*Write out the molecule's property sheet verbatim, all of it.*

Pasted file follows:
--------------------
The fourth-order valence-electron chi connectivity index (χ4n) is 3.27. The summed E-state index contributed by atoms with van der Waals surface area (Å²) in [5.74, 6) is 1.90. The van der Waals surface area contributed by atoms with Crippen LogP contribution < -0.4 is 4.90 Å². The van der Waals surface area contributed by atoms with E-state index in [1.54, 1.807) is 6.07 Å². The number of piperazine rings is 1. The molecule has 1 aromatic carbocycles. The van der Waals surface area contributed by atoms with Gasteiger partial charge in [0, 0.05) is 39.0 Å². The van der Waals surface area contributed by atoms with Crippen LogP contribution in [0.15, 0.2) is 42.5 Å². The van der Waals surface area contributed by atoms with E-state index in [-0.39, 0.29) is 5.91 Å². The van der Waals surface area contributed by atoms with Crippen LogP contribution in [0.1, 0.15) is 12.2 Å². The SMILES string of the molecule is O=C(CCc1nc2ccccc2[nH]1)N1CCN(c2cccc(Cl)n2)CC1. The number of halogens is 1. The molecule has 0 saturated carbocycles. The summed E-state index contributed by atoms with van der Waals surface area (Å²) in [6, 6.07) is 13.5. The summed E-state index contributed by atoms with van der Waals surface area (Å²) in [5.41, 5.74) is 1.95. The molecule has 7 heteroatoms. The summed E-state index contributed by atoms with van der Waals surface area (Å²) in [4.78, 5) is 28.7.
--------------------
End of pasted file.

The fourth-order valence-electron chi connectivity index (χ4n) is 3.27. The summed E-state index contributed by atoms with van der Waals surface area (Å²) in [5.74, 6) is 1.90. The van der Waals surface area contributed by atoms with Crippen LogP contribution < -0.4 is 4.90 Å². The van der Waals surface area contributed by atoms with E-state index in [1.54, 1.807) is 6.07 Å². The number of piperazine rings is 1. The molecule has 1 aromatic carbocycles. The van der Waals surface area contributed by atoms with Gasteiger partial charge in [0, 0.05) is 39.0 Å². The van der Waals surface area contributed by atoms with Crippen LogP contribution in [0.15, 0.2) is 42.5 Å². The van der Waals surface area contributed by atoms with E-state index in [-0.39, 0.29) is 5.91 Å². The van der Waals surface area contributed by atoms with Crippen LogP contribution in [0.1, 0.15) is 12.2 Å². The SMILES string of the molecule is O=C(CCc1nc2ccccc2[nH]1)N1CCN(c2cccc(Cl)n2)CC1. The number of halogens is 1. The molecule has 0 saturated carbocycles. The summed E-state index contributed by atoms with van der Waals surface area (Å²) in [6, 6.07) is 13.5. The summed E-state index contributed by atoms with van der Waals surface area (Å²) in [5.41, 5.74) is 1.95. The molecule has 7 heteroatoms. The summed E-state index contributed by atoms with van der Waals surface area (Å²) in [4.78, 5) is 28.7.